Cedar dining room table material and finish

  • Advertise with us

« back to Wood & Lumber forum

Forum topic by jasonbutler42 posted 03-21-2011 03:31 PM 7890 views 0 times favorited 4 replies Add to Favorites Watch
View jasonbutler42's profile


2 posts in 2861 days

03-21-2011 03:31 PM

Topic tags/keywords: cedar finishing dining table question

Hey! I’m new to the forums here and hoping you can help me out.

I’m considering a dining room table very similar to the one detailed here:

They suggest cedar as the wood, which I’m okay with because of the relatively low cost, but I’m open to other suggestions.

Most of the techniques I’m also familiar with, although I haven’t used them all together for one project.

But I could really use some advise on how to finish a table like this.

1. This will be a replacement for my aging dining room table; what kind of finish would you recommend?
2. Since the breadboard is there to allow the wood to naturally expand and contract, what kind of finish will expand and contract with it? Wouldn’t sealing all the surfaces be counter productive? Or is that not a concern?

4 replies so far

View dryhter's profile


74 posts in 3841 days

#1 posted 03-21-2011 04:24 PM

Welcome Jason, Any finish made these days should work just fine, water based Poly urethane is probably at the top of the list. The thing that spins my head though is using cedar for the build, it is just too soft from a durability standpoint. Poplar would be a better choice.

-- Chips and Shavings/ see you at

View Lee Barker's profile

Lee Barker

2170 posts in 3088 days

#2 posted 03-21-2011 04:33 PM

Agreed that the cedar is too soft. Is alder available in your area? It’s harder than poplar.

The plan claims to be a table/desk, but he built it more like a workbench for dismantling flathead v-8s. There’s really no purpose in leg and top thickness dimensions like that and certainly no grace at all.

If you’re gong to use WB poly, I’d further suggest the spar variety—it’s a little more flexible, designed to give when dimensions change.

Be prepared for multiple coats—five is a minimum for me, 6 or 7 is better. And you can sand pretty aggressively the first two coats.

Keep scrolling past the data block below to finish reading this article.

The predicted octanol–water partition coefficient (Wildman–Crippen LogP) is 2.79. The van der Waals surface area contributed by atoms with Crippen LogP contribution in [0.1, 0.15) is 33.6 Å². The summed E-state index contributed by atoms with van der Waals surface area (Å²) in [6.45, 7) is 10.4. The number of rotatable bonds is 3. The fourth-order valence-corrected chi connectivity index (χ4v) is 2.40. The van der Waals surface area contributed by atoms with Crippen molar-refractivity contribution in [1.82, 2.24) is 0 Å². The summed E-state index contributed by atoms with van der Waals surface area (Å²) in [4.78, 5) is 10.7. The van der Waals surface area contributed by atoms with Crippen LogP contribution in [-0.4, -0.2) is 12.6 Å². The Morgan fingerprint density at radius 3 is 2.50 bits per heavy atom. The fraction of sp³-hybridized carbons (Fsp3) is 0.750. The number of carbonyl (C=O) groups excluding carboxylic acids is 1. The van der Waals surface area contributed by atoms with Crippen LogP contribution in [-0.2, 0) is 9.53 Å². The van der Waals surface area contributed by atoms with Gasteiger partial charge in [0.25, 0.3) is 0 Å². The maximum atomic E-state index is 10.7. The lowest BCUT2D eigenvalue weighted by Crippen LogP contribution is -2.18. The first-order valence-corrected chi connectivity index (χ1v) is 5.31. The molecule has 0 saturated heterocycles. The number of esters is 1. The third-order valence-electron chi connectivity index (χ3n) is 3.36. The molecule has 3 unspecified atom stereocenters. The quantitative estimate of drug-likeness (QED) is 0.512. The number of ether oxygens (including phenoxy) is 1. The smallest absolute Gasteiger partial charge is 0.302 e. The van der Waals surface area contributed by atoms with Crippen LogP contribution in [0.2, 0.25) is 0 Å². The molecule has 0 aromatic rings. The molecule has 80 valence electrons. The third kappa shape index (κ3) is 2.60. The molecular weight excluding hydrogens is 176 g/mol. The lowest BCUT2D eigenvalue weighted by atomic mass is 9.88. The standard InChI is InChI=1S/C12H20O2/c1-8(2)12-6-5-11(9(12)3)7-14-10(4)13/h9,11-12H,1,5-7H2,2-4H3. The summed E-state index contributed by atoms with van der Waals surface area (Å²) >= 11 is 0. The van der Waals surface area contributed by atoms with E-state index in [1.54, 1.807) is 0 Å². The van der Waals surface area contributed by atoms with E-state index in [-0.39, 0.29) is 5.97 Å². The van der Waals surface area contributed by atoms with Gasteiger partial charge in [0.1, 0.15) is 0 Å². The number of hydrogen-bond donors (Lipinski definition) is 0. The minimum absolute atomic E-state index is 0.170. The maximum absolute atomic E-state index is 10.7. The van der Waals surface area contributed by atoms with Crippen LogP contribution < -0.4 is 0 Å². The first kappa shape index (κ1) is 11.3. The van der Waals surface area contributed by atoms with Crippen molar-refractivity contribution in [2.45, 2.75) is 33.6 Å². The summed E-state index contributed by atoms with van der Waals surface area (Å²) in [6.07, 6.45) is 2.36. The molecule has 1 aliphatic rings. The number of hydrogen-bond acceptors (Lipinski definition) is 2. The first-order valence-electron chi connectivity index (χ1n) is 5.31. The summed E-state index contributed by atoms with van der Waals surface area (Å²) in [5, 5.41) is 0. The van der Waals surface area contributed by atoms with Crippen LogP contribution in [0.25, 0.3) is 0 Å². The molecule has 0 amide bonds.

Strain the material before each coat.



-- " his brain, which is as dry as the remainder biscuit after a voyage, he hath strange places cramm'd with observation, the which he vents in mangled forms." --Shakespeare, "As You Like It"

View superstretch's profile


1531 posts in 2931 days

#3 posted 03-21-2011 04:33 PM

To comment on the wood used- 2”x cedar looks rather unattractive to me.. I suppose if there was a striking contrast between heart/sapwood, that would be one thing, but between the knots and the ho-hum grain, I’d go with walnut, maple, cherry, or oak. As for a finish, since it’s something people will be spilling liquids on, I’d figure something like poly or shellac to really get nice water resistant protection. Maybe a top coat of food-safe wax to really give it a smooth finish. Just from what I’m comfortable with using and have used in the past—Danish Oil, Poly, then wax. Perhaps this isn’t the best, but I’m fairly sure it would work.

-- Dan, Rochester, NY

View jasonbutler42's profile


2 posts in 2861 days

#4 posted 03-21-2011 10:37 PM

Thanks for the great advice! The softness of the wood was already one of my concerns, so thanks for reinforcing that! I’ll have to check around for the availability of wood, but cedar is pretty cheap…

I’m kind of looking at this as a starter project for me that is also functional – at least for now. I need a dining room table and I need a way to build some skills and this seems like a way to to both, right?

If you have other suggestions of good starter projects, please let me know!

Have your say...

You must be signed in to reply.

DISCLAIMER: Any posts on LJ are posted by individuals acting in their own right and do not necessarily reflect the views of LJ. LJ will not be held liable for the actions of any user.

Latest Projects | Latest Blog Entries | Latest Forum Topics